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How Does Weed Affect The Brain and Lungs?



brain and lungs

Throughout centuries, cannabis has been an object of disparate fear and praise in relation to the predominant culture and policy, think about it, the government still says marijuana has high abuse potential, no medical use and poses severe safety concerns. But anecdotal evidence paired with preliminary research tells us the opposite.

Both sides of the argument make valid points to support their claims, so the important question is, do the pros of smoking weed outweigh the cons or vice versa?

Cannabis: Brief Overview of Administration

The truth is. Cannabis smoke contains significant amounts of toxic chemicals including, hydrogen cyanide, nitric acid, and ammonia. On top of that, we still don’t know how to evaluate the effects of more than 700 chemicals found in the plant. There is also the issue of Cannabinoids, we know that the plant contains more than 104 Cannabinoids, the problem is, most of these Cannabinoids have unknown effects.

What we do know is. Smoking can be harmful to health.  What happens after you inhale cannabis via vaporization or smoking is, maximal levels of THC is released into your bloodstream within minutes, peaking at 15-30 minutes, and decreasing after 2-3 hours. The effects vary depending on the rate of inhalation, depth, and duration of puffs, volume exhaled, extent of breath holding, concentration of other Cannabinoids, and the weight of the marijuana cigarette.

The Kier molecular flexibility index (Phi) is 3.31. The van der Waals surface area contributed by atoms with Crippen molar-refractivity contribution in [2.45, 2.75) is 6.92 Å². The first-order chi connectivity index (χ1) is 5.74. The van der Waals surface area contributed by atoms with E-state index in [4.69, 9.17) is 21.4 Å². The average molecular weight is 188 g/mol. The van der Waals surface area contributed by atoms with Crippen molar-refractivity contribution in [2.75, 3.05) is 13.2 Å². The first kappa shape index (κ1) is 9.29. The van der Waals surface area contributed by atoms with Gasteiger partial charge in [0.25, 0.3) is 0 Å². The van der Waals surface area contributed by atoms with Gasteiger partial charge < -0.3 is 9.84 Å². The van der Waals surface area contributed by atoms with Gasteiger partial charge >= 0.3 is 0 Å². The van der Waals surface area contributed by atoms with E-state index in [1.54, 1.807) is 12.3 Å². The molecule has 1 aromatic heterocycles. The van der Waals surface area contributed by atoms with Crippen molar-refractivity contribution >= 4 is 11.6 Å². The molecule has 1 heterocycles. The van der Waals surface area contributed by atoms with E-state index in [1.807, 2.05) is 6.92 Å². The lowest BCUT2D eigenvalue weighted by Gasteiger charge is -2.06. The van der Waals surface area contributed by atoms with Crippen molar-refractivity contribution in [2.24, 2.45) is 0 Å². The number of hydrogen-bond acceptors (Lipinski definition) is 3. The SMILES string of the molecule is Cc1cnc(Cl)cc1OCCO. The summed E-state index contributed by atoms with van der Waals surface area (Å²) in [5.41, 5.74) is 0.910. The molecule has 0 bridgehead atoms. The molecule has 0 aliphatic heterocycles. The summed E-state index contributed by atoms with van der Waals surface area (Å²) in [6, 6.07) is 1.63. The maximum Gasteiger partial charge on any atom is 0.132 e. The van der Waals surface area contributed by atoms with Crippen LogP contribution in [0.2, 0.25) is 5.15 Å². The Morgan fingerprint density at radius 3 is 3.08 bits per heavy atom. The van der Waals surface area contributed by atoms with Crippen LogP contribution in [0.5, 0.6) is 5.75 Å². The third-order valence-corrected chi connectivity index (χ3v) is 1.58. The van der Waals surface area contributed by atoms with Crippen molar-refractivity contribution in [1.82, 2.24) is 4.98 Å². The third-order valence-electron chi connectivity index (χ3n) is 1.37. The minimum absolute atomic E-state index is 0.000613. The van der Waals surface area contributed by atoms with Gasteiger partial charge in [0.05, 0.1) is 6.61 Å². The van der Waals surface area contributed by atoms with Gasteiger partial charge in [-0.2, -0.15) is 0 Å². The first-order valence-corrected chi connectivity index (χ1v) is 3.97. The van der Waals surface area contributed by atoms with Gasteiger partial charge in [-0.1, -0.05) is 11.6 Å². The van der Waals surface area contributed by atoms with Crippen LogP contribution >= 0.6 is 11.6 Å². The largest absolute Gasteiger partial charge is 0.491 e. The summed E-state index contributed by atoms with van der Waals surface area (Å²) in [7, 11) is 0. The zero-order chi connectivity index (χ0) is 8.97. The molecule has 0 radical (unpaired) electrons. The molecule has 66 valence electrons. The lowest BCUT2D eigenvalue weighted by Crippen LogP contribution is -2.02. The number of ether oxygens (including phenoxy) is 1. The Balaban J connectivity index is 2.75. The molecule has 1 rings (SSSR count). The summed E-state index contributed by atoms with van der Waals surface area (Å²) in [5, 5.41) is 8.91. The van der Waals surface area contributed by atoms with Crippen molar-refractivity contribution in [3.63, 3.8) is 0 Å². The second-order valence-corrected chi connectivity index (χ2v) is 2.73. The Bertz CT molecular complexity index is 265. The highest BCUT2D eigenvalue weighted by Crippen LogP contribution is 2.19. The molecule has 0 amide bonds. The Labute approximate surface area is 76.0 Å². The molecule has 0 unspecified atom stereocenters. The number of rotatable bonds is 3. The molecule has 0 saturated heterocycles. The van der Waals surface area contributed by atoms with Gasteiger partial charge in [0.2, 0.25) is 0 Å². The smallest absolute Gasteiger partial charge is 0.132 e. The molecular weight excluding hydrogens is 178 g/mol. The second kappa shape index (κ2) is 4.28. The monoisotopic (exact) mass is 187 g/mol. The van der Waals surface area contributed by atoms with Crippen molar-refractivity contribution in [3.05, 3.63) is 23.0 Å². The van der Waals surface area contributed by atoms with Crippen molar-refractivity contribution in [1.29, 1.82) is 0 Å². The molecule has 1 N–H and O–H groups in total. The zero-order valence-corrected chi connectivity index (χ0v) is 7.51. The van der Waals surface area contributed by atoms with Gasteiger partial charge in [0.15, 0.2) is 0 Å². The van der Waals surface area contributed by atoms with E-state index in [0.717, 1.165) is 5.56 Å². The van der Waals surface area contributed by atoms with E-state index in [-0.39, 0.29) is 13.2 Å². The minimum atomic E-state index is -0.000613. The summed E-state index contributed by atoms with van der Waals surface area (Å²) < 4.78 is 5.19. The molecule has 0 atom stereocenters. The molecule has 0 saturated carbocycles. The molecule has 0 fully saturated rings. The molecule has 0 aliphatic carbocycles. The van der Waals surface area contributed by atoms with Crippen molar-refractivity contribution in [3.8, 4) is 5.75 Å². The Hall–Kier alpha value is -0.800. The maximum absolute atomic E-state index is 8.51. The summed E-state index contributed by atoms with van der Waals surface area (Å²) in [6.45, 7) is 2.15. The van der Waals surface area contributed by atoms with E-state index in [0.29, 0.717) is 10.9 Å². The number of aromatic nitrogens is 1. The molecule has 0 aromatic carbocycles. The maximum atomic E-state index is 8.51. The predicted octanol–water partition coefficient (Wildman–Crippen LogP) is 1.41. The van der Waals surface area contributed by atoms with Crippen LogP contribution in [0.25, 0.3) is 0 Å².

The reason why vaporization is a safer option is. Lower temperature delivers fewer high molecular weight components than smoked cannabis. In simple terms, vaporization reduces exposure to pyrolytic byproducts. It also reduces the smell of weed.

The point is, the more weed you smoke the longer it will stay in your system and the more harmful it becomes. Like all things, it’s all about moderation i.e. take control of the habit, don’t let it control you.

How Does Weed Affect The Brain and Lungs?

The Brain

The bad: Cannabis Shrinks your Brain

In 2014, a study came out that claimed that cannabis use ‘shrinks and rewires your brain’, on the surface, it may sound scary but that is both a good thing and a bad thing, why?

According to the findings, with prolonged marijuana use, the structural connectivity or wiring of your brain will start to degrade. This may lead to brain damage.  The increased connectivity caused by marijuana use may be your body compensating for gray matter. That is according to Dr. Aslan. The tests also showed that heavy/chronic users had lower IQs than nonusers but this did not appear to be related to brain abnormalities.

It’s worth mentioning that there are studies that claim that marijuana doesn’t shrink your brain.

Francesca Filbey, the co-author of the study had this to say:

“To date existing studies on the long-term effects of marijuana on brain structures have been largely inconclusive. While our study does not conclusively address whether any or all of the brain changes are a direct consequence of marijuana use, these effects do suggest that these changes are related to age of onset and duration of use.”